Within the profession of journalist we monitor the tragedies of others under the pretext of news. This can be seen on this page, and on the next, until news about a dear friend and colleague reaches us, we then stand shocked and speechless, with nothing left but a memory.
Yesterday we lost our dear friend, the Sudanese journalist Hassan Satti. Readers of Asharq Al-Awsat will have known him because of his uniqueness, and his specializing in the excellent coverage of British National Archives, exploring the depths of the events which shaped the political history of our region.
Our colleague, Hassan Sati had the gift of being able to examine a mountain of archive documents and then transform them into a fascinating journalistic narrative. He also had the ability to write excellent profiles of political figures, especially African politicians, along with the skill to translate and summarize lengthy passages from important political books, which would then be published in the newspaper.
Hassan Sati, may he rest in peace, left our newspaper early this year returning to Sudan where he became chairman of a new Sudanese newspaper, while also continuing to work with us in covering British National Archive releases.
Abu Waddah, as Hassan Sati was nicknamed among us, was a journalist with an anxious manner, and an excellent sense of humor. Our debates would begin angrily, but end in laughter. It was difficult to establish rules of engagement when arguing with him, for he always surprised those around him. He did this one day when an Arab dignitary was visiting the newspaper causing all those present to fall silent, but that day passed peacefully.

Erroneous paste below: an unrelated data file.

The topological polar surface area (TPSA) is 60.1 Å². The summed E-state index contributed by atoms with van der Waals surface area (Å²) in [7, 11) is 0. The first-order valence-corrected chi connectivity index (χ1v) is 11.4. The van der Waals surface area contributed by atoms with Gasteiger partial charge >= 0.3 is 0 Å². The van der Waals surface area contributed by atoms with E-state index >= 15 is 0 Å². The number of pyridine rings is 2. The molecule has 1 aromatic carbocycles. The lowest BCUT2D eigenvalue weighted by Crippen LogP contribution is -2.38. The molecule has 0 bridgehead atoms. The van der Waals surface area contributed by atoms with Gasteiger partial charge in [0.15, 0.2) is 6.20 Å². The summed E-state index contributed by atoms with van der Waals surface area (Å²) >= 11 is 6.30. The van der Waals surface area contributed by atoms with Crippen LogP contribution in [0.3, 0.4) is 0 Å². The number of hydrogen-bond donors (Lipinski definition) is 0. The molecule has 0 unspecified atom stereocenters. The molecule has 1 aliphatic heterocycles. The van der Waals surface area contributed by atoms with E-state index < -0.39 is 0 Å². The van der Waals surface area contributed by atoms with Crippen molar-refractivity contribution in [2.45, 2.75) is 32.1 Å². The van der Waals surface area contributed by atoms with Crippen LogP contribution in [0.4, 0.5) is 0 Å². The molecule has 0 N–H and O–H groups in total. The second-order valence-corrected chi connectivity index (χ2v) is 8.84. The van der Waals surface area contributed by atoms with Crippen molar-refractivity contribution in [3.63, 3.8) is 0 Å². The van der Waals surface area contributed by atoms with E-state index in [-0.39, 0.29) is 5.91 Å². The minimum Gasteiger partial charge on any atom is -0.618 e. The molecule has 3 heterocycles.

There is a story I always tell friends regarding Abu Waddah, may he rest in peace. At the beginning of my tenure as editor of the newspaper when I had just met him and our relationship was still developing, he requested from me that he be given the opportunity to travel more, and attend events here and there. I told him that I would do my best, yet later that very same day I was surprised when he angrily stormed into my office, complaining that he had not been given adequate time to write a political profile he was assigned.
When I confirmed the profile’s deadline and insisted that it be done on time, he told me calmly, yet with his features promising of drama to come ‘Look sir, you are still young and have your whole life ahead of you…but you must know that I am a man who has suffered two heart attack!’
I almost burst out laughing, and I asked him just as calmly ‘Have you heard of US Vice-President Dick Cheney, Mr. Hassan?’
He answered quickly ‘Of course I have!’
I told him ‘Cheney has had three heart attacks, and is currently suffering from a fourth, yet he still continues to do his job, and so if you suffer from a third heart attack like him I promise to look into your work schedule again’
Upon hearing this he burst out angrily saying ‘What’s this…what’s this? You are a man who does not fear God!’ and left my office, but later that day he submitted an excellent profile, and after this encounter our relationship was one of great affection and respect, but not without disputes and laughter.
Despite his continual complaints of illness – he had several surgical operations, the last of which was an open-heart surgery- he neglected his own health. Yet he was a man who loved life with a big heart.
Hassan Sati, Abu Waddah, we bid you farewell. May you rest in peace in God’s mercy.